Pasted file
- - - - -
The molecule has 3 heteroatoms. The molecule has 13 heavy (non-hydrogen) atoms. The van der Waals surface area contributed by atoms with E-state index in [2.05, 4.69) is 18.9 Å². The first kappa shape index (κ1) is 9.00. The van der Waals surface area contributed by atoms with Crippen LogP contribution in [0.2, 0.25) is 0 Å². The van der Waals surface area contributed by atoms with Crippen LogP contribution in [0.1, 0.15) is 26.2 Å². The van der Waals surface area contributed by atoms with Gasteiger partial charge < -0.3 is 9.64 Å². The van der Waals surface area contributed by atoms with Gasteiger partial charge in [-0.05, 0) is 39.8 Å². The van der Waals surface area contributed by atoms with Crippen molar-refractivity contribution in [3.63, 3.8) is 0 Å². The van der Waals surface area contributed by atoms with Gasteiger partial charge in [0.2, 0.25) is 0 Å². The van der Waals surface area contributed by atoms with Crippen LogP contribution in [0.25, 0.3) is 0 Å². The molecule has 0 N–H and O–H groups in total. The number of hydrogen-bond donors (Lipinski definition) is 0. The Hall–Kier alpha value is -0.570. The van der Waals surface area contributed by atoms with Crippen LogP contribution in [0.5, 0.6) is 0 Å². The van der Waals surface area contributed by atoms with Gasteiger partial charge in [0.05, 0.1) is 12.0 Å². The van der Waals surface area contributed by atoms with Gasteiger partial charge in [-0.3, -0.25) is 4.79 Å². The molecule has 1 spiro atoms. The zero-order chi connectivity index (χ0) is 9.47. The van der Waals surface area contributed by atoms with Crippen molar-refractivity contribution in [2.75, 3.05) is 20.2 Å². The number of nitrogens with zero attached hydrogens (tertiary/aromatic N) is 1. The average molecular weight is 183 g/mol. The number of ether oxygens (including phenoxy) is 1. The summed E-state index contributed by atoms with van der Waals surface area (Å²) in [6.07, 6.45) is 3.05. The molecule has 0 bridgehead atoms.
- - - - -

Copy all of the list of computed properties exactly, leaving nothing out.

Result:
The molecule has 3 heteroatoms. The molecule has 13 heavy (non-hydrogen) atoms. The van der Waals surface area contributed by atoms with E-state index in [2.05, 4.69) is 18.9 Å². The first kappa shape index (κ1) is 9.00. The van der Waals surface area contributed by atoms with Crippen LogP contribution in [0.2, 0.25) is 0 Å². The van der Waals surface area contributed by atoms with Crippen LogP contribution in [0.1, 0.15) is 26.2 Å². The van der Waals surface area contributed by atoms with Gasteiger partial charge < -0.3 is 9.64 Å². The van der Waals surface area contributed by atoms with Gasteiger partial charge in [-0.05, 0) is 39.8 Å². The van der Waals surface area contributed by atoms with Crippen molar-refractivity contribution in [3.63, 3.8) is 0 Å². The van der Waals surface area contributed by atoms with Gasteiger partial charge in [0.2, 0.25) is 0 Å². The van der Waals surface area contributed by atoms with Crippen LogP contribution in [0.25, 0.3) is 0 Å². The molecule has 0 N–H and O–H groups in total. The number of hydrogen-bond donors (Lipinski definition) is 0. The Hall–Kier alpha value is -0.570. The van der Waals surface area contributed by atoms with Crippen LogP contribution in [0.5, 0.6) is 0 Å². The van der Waals surface area contributed by atoms with Gasteiger partial charge in [0.05, 0.1) is 12.0 Å². The van der Waals surface area contributed by atoms with Gasteiger partial charge in [-0.3, -0.25) is 4.79 Å². The molecule has 1 spiro atoms. The zero-order chi connectivity index (χ0) is 9.47. The van der Waals surface area contributed by atoms with Crippen molar-refractivity contribution in [2.75, 3.05) is 20.2 Å². The number of nitrogens with zero attached hydrogens (tertiary/aromatic N) is 1. The average molecular weight is 183 g/mol. The number of ether oxygens (including phenoxy) is 1. The summed E-state index contributed by atoms with van der Waals surface area (Å²) in [6.07, 6.45) is 3.05. The molecule has 0 bridgehead atoms.